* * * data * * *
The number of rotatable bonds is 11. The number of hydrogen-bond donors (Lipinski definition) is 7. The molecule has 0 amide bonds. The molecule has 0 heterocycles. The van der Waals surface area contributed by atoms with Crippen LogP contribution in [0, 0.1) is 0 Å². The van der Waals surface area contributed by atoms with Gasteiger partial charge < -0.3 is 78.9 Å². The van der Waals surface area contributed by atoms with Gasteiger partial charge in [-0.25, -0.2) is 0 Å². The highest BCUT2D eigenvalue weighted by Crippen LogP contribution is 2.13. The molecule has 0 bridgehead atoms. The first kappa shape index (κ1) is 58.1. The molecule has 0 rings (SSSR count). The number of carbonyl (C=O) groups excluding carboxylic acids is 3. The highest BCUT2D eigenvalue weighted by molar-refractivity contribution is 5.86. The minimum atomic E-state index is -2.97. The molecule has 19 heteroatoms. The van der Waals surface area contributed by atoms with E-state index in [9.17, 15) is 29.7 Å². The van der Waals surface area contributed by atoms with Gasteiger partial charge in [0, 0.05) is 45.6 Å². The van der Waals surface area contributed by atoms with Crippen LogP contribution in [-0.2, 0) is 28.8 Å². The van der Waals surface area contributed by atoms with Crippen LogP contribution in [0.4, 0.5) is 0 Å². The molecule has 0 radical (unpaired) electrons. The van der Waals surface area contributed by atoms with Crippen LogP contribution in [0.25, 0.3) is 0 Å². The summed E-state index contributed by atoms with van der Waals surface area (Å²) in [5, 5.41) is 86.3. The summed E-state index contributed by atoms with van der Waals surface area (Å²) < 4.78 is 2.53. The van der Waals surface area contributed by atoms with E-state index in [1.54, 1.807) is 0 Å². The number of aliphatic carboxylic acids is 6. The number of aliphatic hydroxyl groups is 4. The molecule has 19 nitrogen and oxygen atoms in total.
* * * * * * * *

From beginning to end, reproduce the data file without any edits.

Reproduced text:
The number of rotatable bonds is 11. The number of hydrogen-bond donors (Lipinski definition) is 7. The molecule has 0 amide bonds. The molecule has 0 heterocycles. The van der Waals surface area contributed by atoms with Crippen LogP contribution in [0, 0.1) is 0 Å². The van der Waals surface area contributed by atoms with Gasteiger partial charge < -0.3 is 78.9 Å². The van der Waals surface area contributed by atoms with Gasteiger partial charge in [-0.25, -0.2) is 0 Å². The highest BCUT2D eigenvalue weighted by Crippen LogP contribution is 2.13. The molecule has 0 bridgehead atoms. The first kappa shape index (κ1) is 58.1. The molecule has 0 rings (SSSR count). The number of carbonyl (C=O) groups excluding carboxylic acids is 3. The highest BCUT2D eigenvalue weighted by molar-refractivity contribution is 5.86. The minimum atomic E-state index is -2.97. The molecule has 19 heteroatoms. The van der Waals surface area contributed by atoms with E-state index in [9.17, 15) is 29.7 Å². The van der Waals surface area contributed by atoms with Gasteiger partial charge in [0, 0.05) is 45.6 Å². The van der Waals surface area contributed by atoms with Crippen LogP contribution in [-0.2, 0) is 28.8 Å². The van der Waals surface area contributed by atoms with Crippen LogP contribution in [0.4, 0.5) is 0 Å². The molecule has 0 radical (unpaired) electrons. The van der Waals surface area contributed by atoms with Crippen LogP contribution in [0.25, 0.3) is 0 Å². The summed E-state index contributed by atoms with van der Waals surface area (Å²) in [5, 5.41) is 86.3. The summed E-state index contributed by atoms with van der Waals surface area (Å²) < 4.78 is 2.53. The van der Waals surface area contributed by atoms with E-state index in [1.54, 1.807) is 0 Å². The number of aliphatic carboxylic acids is 6. The number of aliphatic hydroxyl groups is 4. The molecule has 19 nitrogen and oxygen atoms in total.